Americans are benefiting from cheap oil: Energy secretary
Energy Secretary Dan Brouillette discusses the oil market and compares the low oil prices to tax cuts for the American people.
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New Yorkers will likely have higher electric bills this summer as more residents work from home and remain sheltered in place due to the coronavirus pandemic, Consolidated Edison Inc. said in a Wednesday press release.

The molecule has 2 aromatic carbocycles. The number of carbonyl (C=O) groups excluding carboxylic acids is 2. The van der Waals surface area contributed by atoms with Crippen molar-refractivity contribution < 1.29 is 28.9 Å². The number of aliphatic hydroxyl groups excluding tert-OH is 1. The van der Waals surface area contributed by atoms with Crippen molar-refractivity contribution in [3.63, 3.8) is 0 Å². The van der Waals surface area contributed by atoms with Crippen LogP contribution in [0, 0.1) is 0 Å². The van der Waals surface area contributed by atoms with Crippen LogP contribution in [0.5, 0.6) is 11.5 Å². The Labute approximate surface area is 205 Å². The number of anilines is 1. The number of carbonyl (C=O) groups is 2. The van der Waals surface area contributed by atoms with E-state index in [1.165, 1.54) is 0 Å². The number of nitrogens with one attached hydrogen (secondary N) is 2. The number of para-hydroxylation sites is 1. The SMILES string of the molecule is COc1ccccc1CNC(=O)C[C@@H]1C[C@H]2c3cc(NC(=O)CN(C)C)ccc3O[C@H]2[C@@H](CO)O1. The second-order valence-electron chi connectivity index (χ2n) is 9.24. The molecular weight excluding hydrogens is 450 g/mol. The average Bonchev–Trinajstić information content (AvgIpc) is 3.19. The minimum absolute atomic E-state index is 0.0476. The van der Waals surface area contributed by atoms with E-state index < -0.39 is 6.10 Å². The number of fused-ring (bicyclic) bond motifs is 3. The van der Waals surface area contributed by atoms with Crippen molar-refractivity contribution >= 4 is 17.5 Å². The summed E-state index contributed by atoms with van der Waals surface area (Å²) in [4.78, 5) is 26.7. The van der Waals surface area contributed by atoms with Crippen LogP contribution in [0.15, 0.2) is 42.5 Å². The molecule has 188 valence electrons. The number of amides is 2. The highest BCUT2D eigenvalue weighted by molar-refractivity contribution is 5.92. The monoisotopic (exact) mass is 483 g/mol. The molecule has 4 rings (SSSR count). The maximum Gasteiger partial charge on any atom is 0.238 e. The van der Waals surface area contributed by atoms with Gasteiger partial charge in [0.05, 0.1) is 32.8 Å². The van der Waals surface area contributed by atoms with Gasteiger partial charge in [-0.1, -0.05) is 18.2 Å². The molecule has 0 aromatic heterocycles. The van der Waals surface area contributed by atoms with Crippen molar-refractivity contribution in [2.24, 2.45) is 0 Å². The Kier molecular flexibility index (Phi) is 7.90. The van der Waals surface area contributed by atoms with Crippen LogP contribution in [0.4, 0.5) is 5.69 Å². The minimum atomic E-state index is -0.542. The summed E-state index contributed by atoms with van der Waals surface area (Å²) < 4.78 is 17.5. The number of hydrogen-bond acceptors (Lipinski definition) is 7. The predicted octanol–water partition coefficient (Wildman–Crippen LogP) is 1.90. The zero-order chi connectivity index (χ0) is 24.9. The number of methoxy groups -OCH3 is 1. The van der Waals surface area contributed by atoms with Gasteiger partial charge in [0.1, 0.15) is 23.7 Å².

WHAT IS THE ENERGY SECTOR'S FUTURE IN A POST-CORONAVIRUS WORLD?
Under normal circumstances, a residential home in New York City typically uses 350 kilowatt-hours per month and has an electric bill of $99.14, according to company data from 2019. Con Edison expects that number to jump 9.5 percent to $108.53 per month between June and September.